- Sources of stress
- What are coping skills
- Healthy coping skills for teens
- Unhealthy coping skills
Depression is strongly associated with teen suicide, with suicide being the second leading cause of death for adolescents ages 10-14 in the United States1.
Teens experiencing depression are 12 times more likely to attempt suicide than those who are not2.
In 2019, findings from the nationally representative Youth Risk Behavioral Survey indicated almost 19% of high school students seriously considered attempting suicide, and 11% actually attempted it.
Additionally, many mental health issues diagnosed in adulthood originate in adolescence. Around half of all lifetime mental disorders begin by age 143.
These alarming statistics highlight the importance of addressing mental health concerns during adolescence.
Effective coping skills are one of the protective factors against mental health conditions, as they provide individuals with the tools to manage their emotions, behaviors, and thoughts in response to stress, adversity, or difficult situations4.
Cultivating helpful coping skills in adolescents plays a crucial role in fostering the resilience they need for navigating the challenges of their future lives.
Sources of Stress
Adolescence is a time of change. These changes are major sources of stress for teenagers.
- Academic pressure
- Gaining independence from parents
- Physical maturation
- Hormonal changes
- Immature brain
- Peer relationships and pressure
- Relationship with parents
- Applying to college
- Financial pressure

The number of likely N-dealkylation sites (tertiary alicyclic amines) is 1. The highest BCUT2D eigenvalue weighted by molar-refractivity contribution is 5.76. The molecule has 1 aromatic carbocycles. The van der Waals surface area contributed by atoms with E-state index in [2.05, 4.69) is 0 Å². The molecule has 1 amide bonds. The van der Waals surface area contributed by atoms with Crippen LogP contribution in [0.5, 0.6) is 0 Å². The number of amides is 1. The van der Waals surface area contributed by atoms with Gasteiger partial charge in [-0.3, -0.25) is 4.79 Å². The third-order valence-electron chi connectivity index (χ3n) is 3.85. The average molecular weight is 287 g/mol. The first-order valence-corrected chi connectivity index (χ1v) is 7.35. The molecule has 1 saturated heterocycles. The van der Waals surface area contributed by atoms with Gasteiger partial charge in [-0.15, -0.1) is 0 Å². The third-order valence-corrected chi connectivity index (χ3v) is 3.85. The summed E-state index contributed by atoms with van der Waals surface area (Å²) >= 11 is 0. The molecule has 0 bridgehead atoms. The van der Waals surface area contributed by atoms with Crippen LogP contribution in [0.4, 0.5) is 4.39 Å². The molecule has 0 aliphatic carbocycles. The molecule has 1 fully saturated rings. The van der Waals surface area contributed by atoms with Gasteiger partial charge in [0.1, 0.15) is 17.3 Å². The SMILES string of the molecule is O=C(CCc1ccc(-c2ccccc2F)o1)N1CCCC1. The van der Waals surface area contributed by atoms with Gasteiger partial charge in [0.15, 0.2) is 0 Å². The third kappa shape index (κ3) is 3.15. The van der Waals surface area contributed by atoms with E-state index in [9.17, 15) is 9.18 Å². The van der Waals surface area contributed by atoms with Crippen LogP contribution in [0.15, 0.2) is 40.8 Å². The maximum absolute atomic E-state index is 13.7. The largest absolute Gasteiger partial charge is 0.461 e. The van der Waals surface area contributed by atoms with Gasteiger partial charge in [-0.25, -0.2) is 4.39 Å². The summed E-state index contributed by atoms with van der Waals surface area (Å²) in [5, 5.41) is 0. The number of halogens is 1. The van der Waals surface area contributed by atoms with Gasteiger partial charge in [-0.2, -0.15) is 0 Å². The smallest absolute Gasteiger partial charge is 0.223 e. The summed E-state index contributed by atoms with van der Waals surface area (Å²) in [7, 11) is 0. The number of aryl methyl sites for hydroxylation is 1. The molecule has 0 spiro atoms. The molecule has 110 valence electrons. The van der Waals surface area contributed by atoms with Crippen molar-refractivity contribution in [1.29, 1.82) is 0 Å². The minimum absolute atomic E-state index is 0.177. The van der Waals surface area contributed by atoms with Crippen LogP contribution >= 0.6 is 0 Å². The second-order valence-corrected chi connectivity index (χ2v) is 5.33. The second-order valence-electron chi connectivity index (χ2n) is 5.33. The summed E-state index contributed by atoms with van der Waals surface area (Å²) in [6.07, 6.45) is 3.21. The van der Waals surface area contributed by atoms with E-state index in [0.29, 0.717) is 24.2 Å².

- Romantic relationships
- Uncertainty about the future
- Merging adult responsibilities
These changes and stressful events may elevate to maladaptive behavior and mental health crises.
Relationship stress among teenage girls is higher than among teenage boys. Teenage girls are twice as likely to experience a depressive episode as their male counterparts. One hypothesis suggests that girls react more negatively to similar levels of distress than boys5.
What Are Coping Skills
Coping skills are the strategies used to manage or adapt one’s emotions, behaviors, and thoughts in stressful situations to avoid psychological harm. They allow individuals to manage the internal and external demands of adversity6.
Types of Coping Skills
In studying the impact of diverse coping skills, researchers have analyzed the distinctions among various classifications of coping strategies.
These classifications include problem-focused versus emotion-focused7, approach versus avoidance8, productive versus non-productive9, and adaptive versus maladaptive coping methods10.
Because these categories are broad and sometimes overlap, many studies show inconsistent results.
Healthy Coping Skills For Teens
Regardless of terminology, here are some healthy coping strategies that most studies have found useful in dealing with adolescent stress. Teenagers should, however, be aware that some of them have special nuances.
Solve the Problem
Problem-solving skill is a type of problem-focused coping strategy in which individuals take deliberate steps to alter the situations that cause stress.
This proactive approach encourages individuals to face challenges head-on and find constructive solutions to overcome them. Instead of avoiding problems, it helps you approach them and is considered an adaptive coping mechanism11.
For example, if a teenager feels anxious about an upcoming exam, they can devise a study plan and reorganize their schedule to ensure they have ample time to prepare. By doing so, they actively address the root cause and work towards a positive outcome, which can alleviate anxiety and fosters a sense of accomplishment and self-efficacy.
In the long run, developing problem-solving as a positive coping skill can enhance resilience and adaptability, leading to lifelong health.
Seeking assistance from others is another problem-focused strategy that encourages individuals to confront challenges rather than evade them. It is associated with a lower risk of mental illnesses in teenagers12.